living with a 92%…

My son came home sobbing yesterday.

“I can’t do it again, mom. It’s not fair. I missed one problem on my Math test… one problem, and she’s making me take it all over again. And she said it would be harder … 28 problems instead of 12. I made a 92%, and it wasn’t enough, mom. I can’t do this.”

He kept repeating the phrase as he collapsed onto his bed in a heap of tears.

“One problem… one stupid problem.”

It was then that I had a problem… an angry kind of problem. A problem that wasn’t going to work itself through quietly. This time, I would not ignore the injustice. This time, I would speak up on behalf of my son and his diligent efforts at trying to “make the grade”… his grade … the fifth grade.

Jadon has a learning disability, not unlike many of his peers. It’s been difficult to adequately diagnose his issues over the years. Some term it dyslexia; others ADHD. Still others, a combination of both and then some. I’m not convinced about his labels. There doesn’t seem to be one that accurately describes his problem. Consequently, I spend a lot of time trying to educate his teachers about how to best educate him. This learning process, both for him and them, doesn’t always flow smoothly. Case in point? Yesterday’s debacle.

We’d spent a lot of at-home hours preparing for this Math test. Angles, parallel lines, polygons and the like had been on the after-school menu for several days. S.E.V.E.R.A.L. D.A.Y.S. Those of you who have kids with similar issues get this one. No small amount of blood, sweat, and tears were shed in preparation for this test, not to mention all the other tests that are being crammed into these final days of the nine weeks. Accordingly, we would have been happy to take our 92% (yes, I said “ours” as this learning process is a collective effort) and walk away with a smile. Instead, Jadon’s achievement was met with disapproval and with his tears as he realized, yet again, that a 92% was not enough to appease his teacher’s expectations. Those who scored a 100% received a pass on a second test; those who didn’t score perfectly will sit for another try at it this morning.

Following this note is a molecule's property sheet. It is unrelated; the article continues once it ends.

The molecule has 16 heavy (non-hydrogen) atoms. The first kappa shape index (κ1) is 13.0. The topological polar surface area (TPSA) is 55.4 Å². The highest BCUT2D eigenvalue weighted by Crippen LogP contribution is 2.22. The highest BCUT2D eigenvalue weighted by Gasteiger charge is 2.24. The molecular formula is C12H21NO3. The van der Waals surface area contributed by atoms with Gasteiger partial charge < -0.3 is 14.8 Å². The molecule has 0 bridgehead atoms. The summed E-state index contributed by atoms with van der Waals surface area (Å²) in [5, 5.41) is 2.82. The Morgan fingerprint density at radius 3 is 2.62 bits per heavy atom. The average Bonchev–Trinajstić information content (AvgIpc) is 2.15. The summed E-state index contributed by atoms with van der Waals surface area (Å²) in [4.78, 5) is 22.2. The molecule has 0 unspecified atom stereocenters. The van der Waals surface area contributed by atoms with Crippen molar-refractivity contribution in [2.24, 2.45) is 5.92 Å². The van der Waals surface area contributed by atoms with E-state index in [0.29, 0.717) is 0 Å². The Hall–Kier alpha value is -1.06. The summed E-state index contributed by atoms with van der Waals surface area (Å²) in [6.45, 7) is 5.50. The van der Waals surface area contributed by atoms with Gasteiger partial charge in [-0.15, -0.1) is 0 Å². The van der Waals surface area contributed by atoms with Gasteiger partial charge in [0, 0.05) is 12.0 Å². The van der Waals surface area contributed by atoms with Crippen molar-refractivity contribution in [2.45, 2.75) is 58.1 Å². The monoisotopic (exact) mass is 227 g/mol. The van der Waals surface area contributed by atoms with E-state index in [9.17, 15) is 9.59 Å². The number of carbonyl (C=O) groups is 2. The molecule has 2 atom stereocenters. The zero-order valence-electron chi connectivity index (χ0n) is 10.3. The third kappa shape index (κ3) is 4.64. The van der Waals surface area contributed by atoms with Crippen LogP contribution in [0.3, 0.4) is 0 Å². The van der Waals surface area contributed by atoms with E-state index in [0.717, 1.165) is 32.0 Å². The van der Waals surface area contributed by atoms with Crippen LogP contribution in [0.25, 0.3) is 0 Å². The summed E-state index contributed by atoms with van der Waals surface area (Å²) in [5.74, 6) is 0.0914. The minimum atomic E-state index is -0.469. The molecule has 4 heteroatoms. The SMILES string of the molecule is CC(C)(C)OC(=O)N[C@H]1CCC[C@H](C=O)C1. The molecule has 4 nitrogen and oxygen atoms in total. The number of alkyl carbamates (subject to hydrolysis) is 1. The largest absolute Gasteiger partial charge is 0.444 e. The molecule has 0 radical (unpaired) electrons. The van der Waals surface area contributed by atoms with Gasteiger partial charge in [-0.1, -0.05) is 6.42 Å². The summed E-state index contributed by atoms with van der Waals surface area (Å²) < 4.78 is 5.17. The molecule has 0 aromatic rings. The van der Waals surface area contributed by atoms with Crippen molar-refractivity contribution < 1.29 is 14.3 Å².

And I am angry. Not because there isn’t merit in trying to do better (especially for those who bombed the test) but because a 92% is Jadon’s better and should be celebrated rather than diminished.

Is this where it begins, readers? When did we start believing that our 92%’s aren’t good enough? Did it start in our younger years at school? Maybe even earlier in our homes when the beds weren’t made perfectly, the toys weren’t organized correctly, the dishes weren’t rinsed properly, the clothes not folded correctly? When did our best efforts at living life, accomplishing life, become not good enough? Further still, who gets to make that determination?